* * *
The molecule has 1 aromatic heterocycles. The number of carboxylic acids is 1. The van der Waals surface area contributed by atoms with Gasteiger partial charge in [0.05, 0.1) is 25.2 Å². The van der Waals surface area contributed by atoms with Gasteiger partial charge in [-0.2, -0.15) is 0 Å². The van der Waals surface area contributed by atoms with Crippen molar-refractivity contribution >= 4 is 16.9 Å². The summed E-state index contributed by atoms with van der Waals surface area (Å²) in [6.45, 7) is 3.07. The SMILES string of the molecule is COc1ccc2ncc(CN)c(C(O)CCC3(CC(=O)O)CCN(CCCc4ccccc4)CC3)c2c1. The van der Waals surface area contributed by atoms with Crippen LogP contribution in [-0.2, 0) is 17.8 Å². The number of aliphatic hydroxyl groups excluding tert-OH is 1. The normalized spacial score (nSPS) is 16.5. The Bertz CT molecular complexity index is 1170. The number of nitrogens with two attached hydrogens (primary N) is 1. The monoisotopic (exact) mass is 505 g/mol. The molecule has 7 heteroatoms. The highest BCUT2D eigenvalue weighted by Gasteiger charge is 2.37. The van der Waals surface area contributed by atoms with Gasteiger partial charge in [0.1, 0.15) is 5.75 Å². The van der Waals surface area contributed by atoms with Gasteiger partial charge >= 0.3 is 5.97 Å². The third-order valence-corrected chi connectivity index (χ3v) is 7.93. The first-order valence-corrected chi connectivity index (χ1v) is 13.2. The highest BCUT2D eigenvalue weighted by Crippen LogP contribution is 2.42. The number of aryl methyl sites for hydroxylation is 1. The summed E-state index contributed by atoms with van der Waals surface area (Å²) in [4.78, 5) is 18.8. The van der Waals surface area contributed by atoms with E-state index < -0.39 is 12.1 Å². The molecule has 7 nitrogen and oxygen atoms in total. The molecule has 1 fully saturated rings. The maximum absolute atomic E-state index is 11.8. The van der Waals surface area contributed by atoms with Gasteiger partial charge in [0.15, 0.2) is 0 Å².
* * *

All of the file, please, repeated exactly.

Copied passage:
The molecule has 1 aromatic heterocycles. The number of carboxylic acids is 1. The van der Waals surface area contributed by atoms with Gasteiger partial charge in [0.05, 0.1) is 25.2 Å². The van der Waals surface area contributed by atoms with Gasteiger partial charge in [-0.2, -0.15) is 0 Å². The van der Waals surface area contributed by atoms with Crippen molar-refractivity contribution >= 4 is 16.9 Å². The summed E-state index contributed by atoms with van der Waals surface area (Å²) in [6.45, 7) is 3.07. The SMILES string of the molecule is COc1ccc2ncc(CN)c(C(O)CCC3(CC(=O)O)CCN(CCCc4ccccc4)CC3)c2c1. The van der Waals surface area contributed by atoms with Crippen LogP contribution in [-0.2, 0) is 17.8 Å². The number of aliphatic hydroxyl groups excluding tert-OH is 1. The normalized spacial score (nSPS) is 16.5. The Bertz CT molecular complexity index is 1170. The number of nitrogens with two attached hydrogens (primary N) is 1. The monoisotopic (exact) mass is 505 g/mol. The molecule has 7 heteroatoms. The highest BCUT2D eigenvalue weighted by Gasteiger charge is 2.37. The van der Waals surface area contributed by atoms with Gasteiger partial charge in [0.1, 0.15) is 5.75 Å². The van der Waals surface area contributed by atoms with Gasteiger partial charge >= 0.3 is 5.97 Å². The third-order valence-corrected chi connectivity index (χ3v) is 7.93. The first-order valence-corrected chi connectivity index (χ1v) is 13.2. The highest BCUT2D eigenvalue weighted by Crippen LogP contribution is 2.42. The number of aryl methyl sites for hydroxylation is 1. The summed E-state index contributed by atoms with van der Waals surface area (Å²) in [4.78, 5) is 18.8. The van der Waals surface area contributed by atoms with E-state index < -0.39 is 12.1 Å². The molecule has 7 nitrogen and oxygen atoms in total. The molecule has 1 fully saturated rings. The maximum absolute atomic E-state index is 11.8. The van der Waals surface area contributed by atoms with Gasteiger partial charge in [0.15, 0.2) is 0 Å².